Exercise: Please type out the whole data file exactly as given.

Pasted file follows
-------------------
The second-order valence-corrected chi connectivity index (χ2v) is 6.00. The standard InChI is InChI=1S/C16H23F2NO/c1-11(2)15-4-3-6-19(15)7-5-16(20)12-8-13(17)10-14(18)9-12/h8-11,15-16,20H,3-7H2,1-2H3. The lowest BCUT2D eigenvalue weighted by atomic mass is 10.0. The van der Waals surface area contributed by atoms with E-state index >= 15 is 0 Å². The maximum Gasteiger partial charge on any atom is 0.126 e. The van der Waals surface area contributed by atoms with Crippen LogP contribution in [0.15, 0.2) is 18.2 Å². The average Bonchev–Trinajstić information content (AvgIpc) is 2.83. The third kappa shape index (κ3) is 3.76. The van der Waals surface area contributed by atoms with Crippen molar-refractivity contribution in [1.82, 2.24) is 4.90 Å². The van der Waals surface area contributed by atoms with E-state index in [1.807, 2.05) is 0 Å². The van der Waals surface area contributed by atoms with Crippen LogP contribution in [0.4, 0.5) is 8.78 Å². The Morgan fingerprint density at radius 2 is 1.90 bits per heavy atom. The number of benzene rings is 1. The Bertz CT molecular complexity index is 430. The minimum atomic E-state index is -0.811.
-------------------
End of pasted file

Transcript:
The second-order valence-corrected chi connectivity index (χ2v) is 6.00. The standard InChI is InChI=1S/C16H23F2NO/c1-11(2)15-4-3-6-19(15)7-5-16(20)12-8-13(17)10-14(18)9-12/h8-11,15-16,20H,3-7H2,1-2H3. The lowest BCUT2D eigenvalue weighted by atomic mass is 10.0. The van der Waals surface area contributed by atoms with E-state index >= 15 is 0 Å². The maximum Gasteiger partial charge on any atom is 0.126 e. The van der Waals surface area contributed by atoms with Crippen LogP contribution in [0.15, 0.2) is 18.2 Å². The average Bonchev–Trinajstić information content (AvgIpc) is 2.83. The third kappa shape index (κ3) is 3.76. The van der Waals surface area contributed by atoms with Crippen molar-refractivity contribution in [1.82, 2.24) is 4.90 Å². The van der Waals surface area contributed by atoms with E-state index in [1.807, 2.05) is 0 Å². The van der Waals surface area contributed by atoms with Crippen LogP contribution in [0.4, 0.5) is 8.78 Å². The Morgan fingerprint density at radius 2 is 1.90 bits per heavy atom. The number of benzene rings is 1. The Bertz CT molecular complexity index is 430. The minimum atomic E-state index is -0.811.